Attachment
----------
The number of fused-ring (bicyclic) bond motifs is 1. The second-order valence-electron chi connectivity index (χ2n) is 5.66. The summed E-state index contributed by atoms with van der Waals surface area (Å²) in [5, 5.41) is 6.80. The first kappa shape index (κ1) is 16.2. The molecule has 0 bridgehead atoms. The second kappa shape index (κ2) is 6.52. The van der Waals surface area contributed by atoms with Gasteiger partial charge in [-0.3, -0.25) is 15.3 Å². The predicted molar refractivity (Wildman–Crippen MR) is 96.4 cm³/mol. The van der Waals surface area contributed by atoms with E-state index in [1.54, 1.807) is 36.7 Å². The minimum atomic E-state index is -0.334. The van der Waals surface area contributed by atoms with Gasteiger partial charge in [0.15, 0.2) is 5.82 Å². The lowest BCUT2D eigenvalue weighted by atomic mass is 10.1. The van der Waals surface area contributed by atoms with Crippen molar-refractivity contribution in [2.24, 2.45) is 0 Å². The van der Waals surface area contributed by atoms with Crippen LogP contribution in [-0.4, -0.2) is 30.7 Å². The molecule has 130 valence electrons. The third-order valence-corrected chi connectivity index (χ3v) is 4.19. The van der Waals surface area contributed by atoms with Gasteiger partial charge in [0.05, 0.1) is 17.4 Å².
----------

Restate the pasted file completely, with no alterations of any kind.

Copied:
The number of fused-ring (bicyclic) bond motifs is 1. The second-order valence-electron chi connectivity index (χ2n) is 5.66. The summed E-state index contributed by atoms with van der Waals surface area (Å²) in [5, 5.41) is 6.80. The first kappa shape index (κ1) is 16.2. The molecule has 0 bridgehead atoms. The second kappa shape index (κ2) is 6.52. The van der Waals surface area contributed by atoms with Gasteiger partial charge in [-0.3, -0.25) is 15.3 Å². The predicted molar refractivity (Wildman–Crippen MR) is 96.4 cm³/mol. The van der Waals surface area contributed by atoms with E-state index in [1.54, 1.807) is 36.7 Å². The minimum atomic E-state index is -0.334. The van der Waals surface area contributed by atoms with Gasteiger partial charge in [0.15, 0.2) is 5.82 Å². The lowest BCUT2D eigenvalue weighted by atomic mass is 10.1. The van der Waals surface area contributed by atoms with Crippen molar-refractivity contribution in [2.24, 2.45) is 0 Å². The van der Waals surface area contributed by atoms with Crippen LogP contribution in [-0.4, -0.2) is 30.7 Å². The molecule has 130 valence electrons. The third-order valence-corrected chi connectivity index (χ3v) is 4.19. The van der Waals surface area contributed by atoms with Gasteiger partial charge in [0.05, 0.1) is 17.4 Å².